California is asking some 1.4 million unemployment recipients to prove their eligibility months after receiving aid as part of a fraud recovery campaign. But some people say they’re caught in the Employment Development Department’s dragnet because they don’t have the documents to be cleared. Now, some risk having to pay back more than $30,000 — or face collection.
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A musician who lost all her unemployment documents when her home burned in a wildfire. An arborist who filed for unemployment assistance a year before the pandemic began. A tattoo artist who can’t prove he was working because he ran a cash operation.
These are just a few Californians caught in a state dragnet to recover money from fraudulent unemployment claims.
Late last year, California’s Employment Development Department launched a clawback program, requiring some 1.4 million people who received federal pandemic unemployment assistance to retroactively prove they were working or seeking work. That program, which ended in September, was aimed at helping people who don’t usually qualify for unemployment benefits because they are freelancers or small-business owners.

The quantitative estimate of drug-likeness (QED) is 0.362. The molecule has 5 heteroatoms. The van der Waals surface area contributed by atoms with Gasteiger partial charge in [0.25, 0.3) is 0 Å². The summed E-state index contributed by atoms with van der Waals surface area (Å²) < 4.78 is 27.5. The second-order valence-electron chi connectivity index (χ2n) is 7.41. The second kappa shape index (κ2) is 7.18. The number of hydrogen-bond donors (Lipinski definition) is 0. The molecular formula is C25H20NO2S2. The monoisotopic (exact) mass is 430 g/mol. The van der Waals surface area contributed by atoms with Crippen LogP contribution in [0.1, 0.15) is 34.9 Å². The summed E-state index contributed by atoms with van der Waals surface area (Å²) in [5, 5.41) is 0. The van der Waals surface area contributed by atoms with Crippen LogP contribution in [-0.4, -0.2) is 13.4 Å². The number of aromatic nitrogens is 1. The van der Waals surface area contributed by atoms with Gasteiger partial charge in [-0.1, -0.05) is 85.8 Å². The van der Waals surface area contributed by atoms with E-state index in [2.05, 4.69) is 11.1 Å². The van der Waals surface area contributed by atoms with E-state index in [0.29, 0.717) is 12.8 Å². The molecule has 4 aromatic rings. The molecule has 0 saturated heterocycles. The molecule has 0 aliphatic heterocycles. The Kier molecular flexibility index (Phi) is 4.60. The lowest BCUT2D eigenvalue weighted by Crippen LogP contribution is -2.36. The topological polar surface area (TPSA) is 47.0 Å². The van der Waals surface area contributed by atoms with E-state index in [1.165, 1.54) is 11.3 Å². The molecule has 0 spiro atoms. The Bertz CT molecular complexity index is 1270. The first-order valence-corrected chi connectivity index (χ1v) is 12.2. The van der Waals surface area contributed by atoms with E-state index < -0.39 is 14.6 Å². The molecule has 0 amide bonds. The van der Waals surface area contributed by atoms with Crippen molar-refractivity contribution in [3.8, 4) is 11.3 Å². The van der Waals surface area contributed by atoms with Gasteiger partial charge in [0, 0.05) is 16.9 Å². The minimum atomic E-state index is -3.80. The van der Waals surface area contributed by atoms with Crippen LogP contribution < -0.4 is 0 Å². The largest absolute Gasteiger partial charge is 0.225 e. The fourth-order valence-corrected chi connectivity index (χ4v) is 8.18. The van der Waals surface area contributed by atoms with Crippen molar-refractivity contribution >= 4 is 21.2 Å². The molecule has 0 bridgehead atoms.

As of Jan. 4, one out of five recipients who received the notice have responded. The state says a majority have been deemed eligible and won’t have to repay, but some are unable to provide documentation, leaving them on the hook to repay benefits that could add up to tens of thousands of dollars. If they can’t pay, the state could collect the money in a variety of ways, such as wage garnishments or taking them to court.
“They are going to want money back from me that I don’t have,” said Donna Casey, a musician who could owe EDD more than $30,000 after losing her home in the August Complex fire in 2020. “What are they going to do to me, put me in jail? At least I’ll have a place to live.”
Policy experts had warned against the clawback program, noting it would hurt poor Californians who were already disproportionately sidelined from the job market by the pandemic. Even former federal prosecutor McGregor Scott, hired by the state to lead a separate investigation into large-scale unemployment fraud, expressed skepticism that the effort would recoup much of some $20 billion lost to fraudulent claims, including millions of dollars of state-approved payments to prison inmates. Advocates suggested letting claimants like Casey keep the money regardless of proof, but the state is holding firm.